Search Site   
News Stories at a Glance
Purdue prof: Farmers have right to worry about tariffs
USDA plans buy of cherries to counter Turkish exports
Report recommends response for dairies in next half-century
Trump suspends talks on changes to biofuel policy
Search Archive  
Illinois pork, beef producers plan to lobby at state capitol

Illinois Correspondent

SPRINGFIELD, Ill. — Members of the Illinois Pork Producers Assoc. (IPPA) planned descend on the state capitol in Springfield on March 21 to meet with state lawmakers on a variety of legislative issues.

IPPA’s annual Legislative Day and Reception for pork producers, which is co-sponsored and attended by the Illinois Beef Assoc., will commence with a luncheon and briefing at the Springfield Hilton hotel before attendees travel to the capitol to meet with General Assembly members.

“Pork producers continue to face numerous issues that have an impact on the future of their farms,” said Jim Kaitschuk, IPPA executive director. “Producers must be involved and express their views and concerns to their elected officials. We must provide the pork producers’ perspective to ensure a viable pork industry in Illinois.”

Tim Maiers, director of industry and public relations for the IPPA, provided Farm World with a summary of topics likely to be discussed between legislators and pork producers.

“One of the big issues will be the gross receipts tax and the potential negative impact that this will have on pork producers,” he said.

Other topics IPPA members will raise with legislators, Maiers said, include:

•Universal truck access and 80,000-pound road limits: “There are several bills that would provide universal truck access all allow for divisible roads, etc.,” Maiers said. “This continues to be a big issue.”

•Horse slaughter ban: “There is legislation proposed to ban the slaughter of horses for human consumption. IPPA is opposed to this because of the potential impact that this legislation may ultimately have on other animals that are currently produced for human consumption and the rationale for the introduction of this legislation,” said Maiers.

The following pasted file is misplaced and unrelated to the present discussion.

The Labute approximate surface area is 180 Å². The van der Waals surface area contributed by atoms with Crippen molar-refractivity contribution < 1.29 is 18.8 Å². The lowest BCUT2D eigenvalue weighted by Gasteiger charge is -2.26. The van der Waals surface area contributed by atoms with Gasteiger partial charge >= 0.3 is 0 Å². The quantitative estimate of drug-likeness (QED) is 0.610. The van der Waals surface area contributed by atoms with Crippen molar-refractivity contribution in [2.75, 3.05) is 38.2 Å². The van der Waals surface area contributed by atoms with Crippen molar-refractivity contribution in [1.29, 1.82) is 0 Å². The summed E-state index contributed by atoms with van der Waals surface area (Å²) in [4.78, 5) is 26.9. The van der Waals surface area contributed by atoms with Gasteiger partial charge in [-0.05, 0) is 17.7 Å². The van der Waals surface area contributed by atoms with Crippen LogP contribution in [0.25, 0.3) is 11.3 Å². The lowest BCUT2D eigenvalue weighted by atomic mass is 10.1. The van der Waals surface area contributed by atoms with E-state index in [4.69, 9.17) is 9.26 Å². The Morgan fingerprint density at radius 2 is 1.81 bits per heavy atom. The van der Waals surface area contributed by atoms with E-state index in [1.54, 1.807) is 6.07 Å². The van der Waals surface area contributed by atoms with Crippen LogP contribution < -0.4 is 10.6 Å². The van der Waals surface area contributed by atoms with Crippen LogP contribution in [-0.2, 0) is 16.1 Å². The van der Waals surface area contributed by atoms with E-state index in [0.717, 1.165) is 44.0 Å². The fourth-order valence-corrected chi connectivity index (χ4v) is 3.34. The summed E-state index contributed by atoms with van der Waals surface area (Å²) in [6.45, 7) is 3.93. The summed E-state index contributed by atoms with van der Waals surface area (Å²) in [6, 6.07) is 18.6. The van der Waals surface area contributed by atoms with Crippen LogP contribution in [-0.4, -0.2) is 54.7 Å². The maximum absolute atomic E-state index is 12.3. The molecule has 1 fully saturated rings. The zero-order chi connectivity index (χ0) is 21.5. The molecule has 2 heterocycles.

•Recreational land use: Maiers said there are several proposals that have been introduced to provide additional enhancements to those activities that would be protected from liability.

•Anonymous complaints: “There is a bill that provides that the EPA may not accept citizen complaints that are anonymous and unaccompanied by the name and mailing address of the complainant,” Maiers said. “IPPA supports this bill to help reduce the number of harassing complaints that are filed against producers.”

•Frivolous nuisance lawsuits against livestock producers: IPPA supports a bill that provides that no person may bring a civil suit based on potential nuisance with respect to a proposed livestock management facility until all required federal, state and local permits and approvals for the proposed facility have been granted.

“This would provide a livestock producer some assurance that if they follow the current laws and regulations that they would be protected from nuisance lawsuits,” Maiers explained.

Current IPPA president Brian Sturte-vant, a pork producer from Lanark, said there are many important legislative issues to focus on and that he hopes for a large turnout from the organization’s members. “All legislative activities such as this are paid for entirely with non-checkoff dollars,” Sturtevant added. “These funds come primarily from support of the IPPA membership program.”

After meeting with legislators, a reception at the hotel will begin at 5 p.m. This will allow producers further opportunities to talk to legislators and staff members in an informal setting.